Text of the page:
He even popped back on stage to join first night headliners James (who opened for The Smiths on the Meat Is Murder tour) for a supercharged Come Home.

Earlier, elsewhere, former Beta Band cornerstone Steve Mason delivered a mesmerising set that fizzed with social comment, never more so than on the Blair-baiting, anti-capitalist tirade Fight Them Back – wonder what he made of the BMW stand to the left of the Castle Stage.

All of which meant I missed apparent treats such as Rob Heron’s Tea Pad Orchestra in the intimate Matua Sessions venue and Howard Marks reading Charlie and the Chocolate Factory in the Guardian Literary Institute, but did manage a restorative cuppa in the WI tea tent, the astonishingly acrobatic Insect Circus and the ever entertaining Folk Idol on the enlarged Bandstand.

Morning rain didn’t stop play on Day Two as thousands more arrived on site. That afternoon the Radiophonic Workshop went all Doctor Who on the Main Stage, Pop Will Eat Itself showed they’ve still plenty of appetite and, later on, Laura Mvula just about brought the house down ahead of bill toppers De La Soul – although for anyone near enough to hear, her charming set in the Roost above the Nando’s van earlier in the afternoon provided a genuine festival moment; and not only for her somewhat inelegant exit.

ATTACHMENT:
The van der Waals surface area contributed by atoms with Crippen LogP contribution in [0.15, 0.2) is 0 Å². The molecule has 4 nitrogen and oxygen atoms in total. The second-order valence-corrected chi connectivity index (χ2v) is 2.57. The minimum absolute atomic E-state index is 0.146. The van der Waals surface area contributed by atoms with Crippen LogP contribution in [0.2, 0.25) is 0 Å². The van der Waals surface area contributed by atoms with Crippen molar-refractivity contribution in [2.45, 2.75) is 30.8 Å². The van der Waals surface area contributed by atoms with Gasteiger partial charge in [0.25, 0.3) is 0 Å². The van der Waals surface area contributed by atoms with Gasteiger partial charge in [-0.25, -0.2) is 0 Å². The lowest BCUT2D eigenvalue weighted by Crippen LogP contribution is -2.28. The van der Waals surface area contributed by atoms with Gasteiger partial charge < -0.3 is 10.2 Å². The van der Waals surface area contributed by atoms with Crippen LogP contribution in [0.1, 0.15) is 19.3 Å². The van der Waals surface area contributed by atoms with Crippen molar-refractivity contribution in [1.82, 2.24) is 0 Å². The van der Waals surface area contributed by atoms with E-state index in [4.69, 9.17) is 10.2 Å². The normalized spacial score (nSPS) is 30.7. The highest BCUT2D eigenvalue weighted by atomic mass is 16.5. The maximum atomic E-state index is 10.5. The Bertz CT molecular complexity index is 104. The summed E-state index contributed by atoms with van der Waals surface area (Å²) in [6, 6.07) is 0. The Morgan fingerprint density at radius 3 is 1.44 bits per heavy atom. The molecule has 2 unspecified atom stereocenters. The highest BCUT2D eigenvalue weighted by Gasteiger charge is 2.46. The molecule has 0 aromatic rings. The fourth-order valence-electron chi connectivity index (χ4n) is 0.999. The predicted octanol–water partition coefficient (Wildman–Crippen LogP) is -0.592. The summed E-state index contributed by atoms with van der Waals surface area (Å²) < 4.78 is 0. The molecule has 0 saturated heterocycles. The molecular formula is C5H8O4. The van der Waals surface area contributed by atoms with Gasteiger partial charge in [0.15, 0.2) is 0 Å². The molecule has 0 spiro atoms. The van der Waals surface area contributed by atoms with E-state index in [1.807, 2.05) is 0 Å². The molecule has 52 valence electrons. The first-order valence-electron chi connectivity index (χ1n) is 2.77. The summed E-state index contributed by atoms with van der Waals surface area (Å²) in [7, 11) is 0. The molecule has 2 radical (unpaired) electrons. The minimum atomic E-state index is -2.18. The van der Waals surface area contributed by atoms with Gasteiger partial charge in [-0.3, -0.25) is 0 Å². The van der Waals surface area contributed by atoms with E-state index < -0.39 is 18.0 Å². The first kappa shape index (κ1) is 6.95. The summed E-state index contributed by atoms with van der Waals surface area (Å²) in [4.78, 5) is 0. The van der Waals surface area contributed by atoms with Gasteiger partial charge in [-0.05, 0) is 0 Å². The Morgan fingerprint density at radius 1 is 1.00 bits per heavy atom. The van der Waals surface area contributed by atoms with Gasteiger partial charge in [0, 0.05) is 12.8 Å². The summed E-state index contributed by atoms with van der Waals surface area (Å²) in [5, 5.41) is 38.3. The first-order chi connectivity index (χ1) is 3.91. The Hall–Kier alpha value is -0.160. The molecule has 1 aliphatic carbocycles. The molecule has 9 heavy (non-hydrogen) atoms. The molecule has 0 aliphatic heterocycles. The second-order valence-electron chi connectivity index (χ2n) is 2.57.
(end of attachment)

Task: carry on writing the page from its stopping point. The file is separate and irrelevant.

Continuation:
The meaty beaty newbie ranter John Fairhurst ripped up the Matua Sessions with a stormy set in front of label bosses Scroobius Pip and Polar Bear; while the inexplicably well known Gentleman Rhymer (Michael Gove’s a big fan) used his beats and banjolele to good effect as his ‘chap hop’ reclaimed rap for the Queen’s English. Other Big Top standouts included the psychedelic Tuareg funk of Mdou Moctar and the yet-to-fully-convince acousto-pop of Denai Moore.

Away from the hurly burly though, the day’s real treat (for at least 20 of us) was legendary record producer Joe Boyd whose insightful introduction preceded an album playback (on vinyl, natch) of Fairport’s Liege & Lief in the appropriately reverential confines of St Andrew’s Church. These Classic Album sessions are a great way to cop a break from the incessant ebb and flow of child trolleys outside (Hunky Dory, Dusty In Memphis, Grace, Kind of Blue and Metal Box were among other featured records), although in the event perhaps the chin-stroking mood for Liege & Leaf was a little too worshipful.